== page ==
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Treatment visits

Treatment sessions are normally up to one-hour in length. Treatment is carried out with needles and moxa as appropriate. Wallace will continuously re-evaluate your condition, as the relief of initial symptoms may reveal underlying patterns of imbalance not originally evident.

Treatments are usually weekly for the first few visits. This gives you the chance to gain some momentum, and gives Wallace the chance to ensure that the treatment is properly tailored to your needs. Thereafter, treatments can be arranged fortnightly, monthly, or at intervals to suit you.

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How many visits?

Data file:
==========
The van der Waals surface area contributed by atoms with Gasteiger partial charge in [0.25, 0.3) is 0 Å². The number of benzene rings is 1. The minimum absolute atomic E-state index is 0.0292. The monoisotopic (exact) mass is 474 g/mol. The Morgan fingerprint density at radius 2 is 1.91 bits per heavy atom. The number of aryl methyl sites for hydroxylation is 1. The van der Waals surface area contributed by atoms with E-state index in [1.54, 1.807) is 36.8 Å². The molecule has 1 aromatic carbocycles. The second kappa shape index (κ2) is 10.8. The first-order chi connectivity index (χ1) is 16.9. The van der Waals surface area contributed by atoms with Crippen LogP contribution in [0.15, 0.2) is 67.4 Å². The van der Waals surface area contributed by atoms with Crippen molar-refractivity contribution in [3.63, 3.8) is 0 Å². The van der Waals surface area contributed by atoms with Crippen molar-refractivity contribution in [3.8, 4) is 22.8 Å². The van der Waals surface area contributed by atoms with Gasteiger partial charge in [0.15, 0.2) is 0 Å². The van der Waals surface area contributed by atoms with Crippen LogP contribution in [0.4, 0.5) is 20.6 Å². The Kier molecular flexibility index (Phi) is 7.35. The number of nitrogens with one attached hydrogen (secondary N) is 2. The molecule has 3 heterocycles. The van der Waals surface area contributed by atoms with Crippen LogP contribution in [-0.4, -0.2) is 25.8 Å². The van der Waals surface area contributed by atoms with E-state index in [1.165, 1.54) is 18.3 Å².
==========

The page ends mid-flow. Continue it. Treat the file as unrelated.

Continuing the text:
No-one can say how many treatments you will need. It depends how much better you want to get.

Some people are satisfied with the improvement after two or three treatments. Many others find that the treatment for their 'main complaint' has had positive side-effects, and they wish to continue with treatment on a regular basis indefinitely, like going for a check-up.

It's a good idea to be prepared for five or six treatments, by which time it should be clear whether you are noticing the improvement you had hoped for.

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The other N-word - Needles

Yes, acupuncture involves needles. These are not like the needles used by the doctor for injections, or the nurse for blood tests. In their needles, the important bit is the hole up the middle, so the needle needs to be that much fatter; the needles also need to be robust enough to penetrate to the required depth. Acupuncture needles are extremely thin, and are solid and quite flexible. All are pre-packed sterilised disposable needles, safely disposed by a reputable contractor. Needle insertion is well-practiced and very gentle.